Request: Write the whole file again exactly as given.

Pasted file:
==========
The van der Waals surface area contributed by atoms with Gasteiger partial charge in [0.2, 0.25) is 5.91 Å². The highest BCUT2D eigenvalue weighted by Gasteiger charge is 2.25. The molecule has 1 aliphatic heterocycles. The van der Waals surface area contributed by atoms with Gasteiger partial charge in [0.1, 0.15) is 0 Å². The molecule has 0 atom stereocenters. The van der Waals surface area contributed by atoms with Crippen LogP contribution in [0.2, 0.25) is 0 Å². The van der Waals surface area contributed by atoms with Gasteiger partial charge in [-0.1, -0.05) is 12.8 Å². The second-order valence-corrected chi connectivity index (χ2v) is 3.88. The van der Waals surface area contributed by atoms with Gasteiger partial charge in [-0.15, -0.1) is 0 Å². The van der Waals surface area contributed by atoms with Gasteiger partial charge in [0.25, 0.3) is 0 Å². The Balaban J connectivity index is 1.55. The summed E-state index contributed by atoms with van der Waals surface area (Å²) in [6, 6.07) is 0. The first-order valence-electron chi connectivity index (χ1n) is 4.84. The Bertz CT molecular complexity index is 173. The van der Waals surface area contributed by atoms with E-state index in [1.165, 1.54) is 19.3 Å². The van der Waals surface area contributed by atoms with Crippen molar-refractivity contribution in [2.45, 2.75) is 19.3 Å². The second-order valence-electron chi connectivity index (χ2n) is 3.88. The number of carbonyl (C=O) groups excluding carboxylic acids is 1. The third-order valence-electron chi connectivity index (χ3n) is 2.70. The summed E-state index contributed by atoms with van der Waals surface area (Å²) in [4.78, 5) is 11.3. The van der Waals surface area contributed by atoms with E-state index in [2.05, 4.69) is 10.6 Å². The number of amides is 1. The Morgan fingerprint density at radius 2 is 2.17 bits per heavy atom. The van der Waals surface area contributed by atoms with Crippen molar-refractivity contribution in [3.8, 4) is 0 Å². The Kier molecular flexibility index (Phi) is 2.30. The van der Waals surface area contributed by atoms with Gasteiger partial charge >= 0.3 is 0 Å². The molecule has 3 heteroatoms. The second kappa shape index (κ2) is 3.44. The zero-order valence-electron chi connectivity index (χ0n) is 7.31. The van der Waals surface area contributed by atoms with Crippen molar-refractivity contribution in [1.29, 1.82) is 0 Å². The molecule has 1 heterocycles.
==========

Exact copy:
The van der Waals surface area contributed by atoms with Gasteiger partial charge in [0.2, 0.25) is 5.91 Å². The highest BCUT2D eigenvalue weighted by Gasteiger charge is 2.25. The molecule has 1 aliphatic heterocycles. The van der Waals surface area contributed by atoms with Gasteiger partial charge in [0.1, 0.15) is 0 Å². The molecule has 0 atom stereocenters. The van der Waals surface area contributed by atoms with Crippen LogP contribution in [0.2, 0.25) is 0 Å². The van der Waals surface area contributed by atoms with Gasteiger partial charge in [-0.1, -0.05) is 12.8 Å². The second-order valence-corrected chi connectivity index (χ2v) is 3.88. The van der Waals surface area contributed by atoms with Gasteiger partial charge in [-0.15, -0.1) is 0 Å². The van der Waals surface area contributed by atoms with Gasteiger partial charge in [0.25, 0.3) is 0 Å². The Balaban J connectivity index is 1.55. The summed E-state index contributed by atoms with van der Waals surface area (Å²) in [6, 6.07) is 0. The first-order valence-electron chi connectivity index (χ1n) is 4.84. The Bertz CT molecular complexity index is 173. The van der Waals surface area contributed by atoms with E-state index in [1.165, 1.54) is 19.3 Å². The van der Waals surface area contributed by atoms with Crippen molar-refractivity contribution in [2.45, 2.75) is 19.3 Å². The second-order valence-electron chi connectivity index (χ2n) is 3.88. The number of carbonyl (C=O) groups excluding carboxylic acids is 1. The third-order valence-electron chi connectivity index (χ3n) is 2.70. The summed E-state index contributed by atoms with van der Waals surface area (Å²) in [4.78, 5) is 11.3. The van der Waals surface area contributed by atoms with E-state index in [2.05, 4.69) is 10.6 Å². The number of amides is 1. The Morgan fingerprint density at radius 2 is 2.17 bits per heavy atom. The van der Waals surface area contributed by atoms with Crippen molar-refractivity contribution in [3.8, 4) is 0 Å². The Kier molecular flexibility index (Phi) is 2.30. The van der Waals surface area contributed by atoms with Gasteiger partial charge >= 0.3 is 0 Å². The molecule has 3 heteroatoms. The second kappa shape index (κ2) is 3.44. The zero-order valence-electron chi connectivity index (χ0n) is 7.31. The van der Waals surface area contributed by atoms with Crippen molar-refractivity contribution in [1.29, 1.82) is 0 Å². The molecule has 1 heterocycles.